Two brothers who operated multiple South Florida addiction treatment facilities were sentenced to prison Friday for a $112 million addiction treatment fraud scheme that included paying kickbacks to patients through patient recruiters and receiving kickbacks from testing laboratories.
“These substance abuse treatment facility operators, through brazen tactics driven by greed, took advantage of vulnerable patients seeking treatment,” said Assistant Attorney General Kenneth A. Polite Jr. of the Justice Department’s Criminal Division. “These sentences demonstrate the department’s unwavering commitment to protecting patients and prosecuting fraudulent substance abuse treatment facilities through our Sober Homes Initiative.”
Jonathan Markovich, 37, and his brother, Daniel Markovich, 33, both of Bal Harbour, were sentenced in the Southern District of Florida to 188 months and 97 months in prison, respectively.
According to court documents and evidence presented at trial, the defendants conspired to unlawfully bill for approximately $112 million of addiction treatment services that were medically unnecessary and/or never provided, which were procured through illegal kickbacks at two addiction treatment facilities, Second Chance Detox LLC, dba Compass Detox (Compass Detox), an inpatient detox and residential facility, and WAR Network LLC (WAR), a related outpatient treatment program. The defendants obtained patients through patient recruiters who offered illegal kickbacks to patients, including free airline tickets, illegal drugs, and cash payments. The defendants shuffled a core group of patients between Compass Detox and WAR in a cycle of admissions and re-admissions to fraudulently bill for as much as possible. Patient recruiters gave patients illegal drugs prior to admission to Compass Detox to ensure admittance for detox, which was the most expensive kind of addiction treatment offered by the defendants’ facilities. In addition, therapy sessions were billed for but not regularly provided or attended, and excessive, medically unnecessary urinalysis drug tests were ordered, billed for, and paid. Compass Detox patients were given a so-called “Comfort Drink” to sedate them, and to keep them coming back. Patients were also given large and potentially harmful amounts of controlled substances, in addition to the “Comfort Drink,” to keep them compliant and docile, and to ensure they stayed at the facility.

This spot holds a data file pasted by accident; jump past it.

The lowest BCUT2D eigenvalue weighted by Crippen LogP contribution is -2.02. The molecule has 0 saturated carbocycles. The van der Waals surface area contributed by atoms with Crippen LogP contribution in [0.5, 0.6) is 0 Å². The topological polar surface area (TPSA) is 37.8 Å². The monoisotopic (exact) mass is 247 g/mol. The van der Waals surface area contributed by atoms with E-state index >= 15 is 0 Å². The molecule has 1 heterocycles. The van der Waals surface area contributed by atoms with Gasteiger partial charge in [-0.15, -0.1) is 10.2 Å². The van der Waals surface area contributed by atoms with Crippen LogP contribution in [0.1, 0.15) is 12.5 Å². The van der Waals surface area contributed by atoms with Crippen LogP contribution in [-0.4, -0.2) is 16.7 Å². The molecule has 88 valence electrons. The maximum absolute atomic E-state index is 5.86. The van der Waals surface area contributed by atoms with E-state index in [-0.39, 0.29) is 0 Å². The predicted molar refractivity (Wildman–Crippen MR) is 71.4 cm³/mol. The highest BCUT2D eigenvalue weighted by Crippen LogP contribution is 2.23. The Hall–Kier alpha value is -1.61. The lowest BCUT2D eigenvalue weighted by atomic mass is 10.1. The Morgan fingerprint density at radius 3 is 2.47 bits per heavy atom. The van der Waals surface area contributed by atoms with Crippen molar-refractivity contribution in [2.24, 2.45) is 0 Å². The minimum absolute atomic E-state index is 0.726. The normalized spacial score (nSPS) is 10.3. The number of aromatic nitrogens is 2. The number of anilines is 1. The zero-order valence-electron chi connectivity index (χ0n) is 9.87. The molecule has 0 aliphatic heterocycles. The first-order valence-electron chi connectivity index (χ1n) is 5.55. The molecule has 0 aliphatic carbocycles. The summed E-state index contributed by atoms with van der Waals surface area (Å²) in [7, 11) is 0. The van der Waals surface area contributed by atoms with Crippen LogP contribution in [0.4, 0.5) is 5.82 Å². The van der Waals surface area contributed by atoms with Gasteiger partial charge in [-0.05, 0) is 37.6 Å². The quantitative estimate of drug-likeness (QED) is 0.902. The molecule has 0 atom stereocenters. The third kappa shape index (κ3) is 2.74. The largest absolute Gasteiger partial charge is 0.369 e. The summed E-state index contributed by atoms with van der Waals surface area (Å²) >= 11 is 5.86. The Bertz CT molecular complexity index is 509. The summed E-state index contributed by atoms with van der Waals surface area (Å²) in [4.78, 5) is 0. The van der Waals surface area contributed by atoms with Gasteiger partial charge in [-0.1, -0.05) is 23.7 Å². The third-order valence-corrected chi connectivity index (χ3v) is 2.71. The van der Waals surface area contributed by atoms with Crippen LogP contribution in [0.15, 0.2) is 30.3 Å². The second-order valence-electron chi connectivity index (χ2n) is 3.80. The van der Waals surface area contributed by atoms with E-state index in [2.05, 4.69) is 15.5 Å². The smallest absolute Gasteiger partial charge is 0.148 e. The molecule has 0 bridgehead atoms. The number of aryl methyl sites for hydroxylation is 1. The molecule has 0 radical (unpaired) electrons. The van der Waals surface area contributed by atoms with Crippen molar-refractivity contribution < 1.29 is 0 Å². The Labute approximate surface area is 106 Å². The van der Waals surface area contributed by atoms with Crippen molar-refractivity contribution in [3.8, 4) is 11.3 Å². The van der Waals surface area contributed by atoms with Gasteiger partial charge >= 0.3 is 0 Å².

“To manipulate and exploit patients seeking help in their most vulnerable state is unacceptable,” said Assistant Director Luis Quesada of the FBI’s Criminal Investigative Division. “These individuals orchestrated a scheme that sought profits over the well-being of patients, and they will be held accountable for their actions. With the help of our law enforcement partners, the FBI continues to investigate, bring down these criminal enterprises, and protect our citizens.”
After a seven-week trial in November 2021, both defendants were convicted of conspiracy to commit health care fraud and wire fraud. Jonathan Markovich was convicted of eight counts of health care fraud and Daniel Markovich was convicted of two counts of health care fraud. They were also both convicted of conspiracy to pay and receive kickbacks and two counts of paying and receiving kickbacks. Jonathan Markovich was separately convicted of conspiring to commit money laundering, two counts of concealment money laundering, and six counts of laundering at least $10,000 in proceeds of unlawful activities. He was also convicted of two counts of bank fraud related to fraudulently obtaining PPP loans for both Compass Detox and WAR during the COVID-19 pandemic.
The FBI’s Miami Field Office, Department of Health and Human Services, Office of Inspector General, and the Broward County Sherriff’s Office investigated the case.
Senior Litigation Counsel Jim Hayes and Trial Attorney Jamie de Boer of the Criminal Division’s Fraud Section prosecuted the case.
The National Rapid Response Strike Force, Miami Strike Force, and Los Angeles Strike Force lead the Department of Justice’s Sober Homes Initiative, which was announced in the 2020 National Health Care Fraud Takedown to prosecute defendants who exploit vulnerable patients seeking treatment for drug and/or alcohol addiction.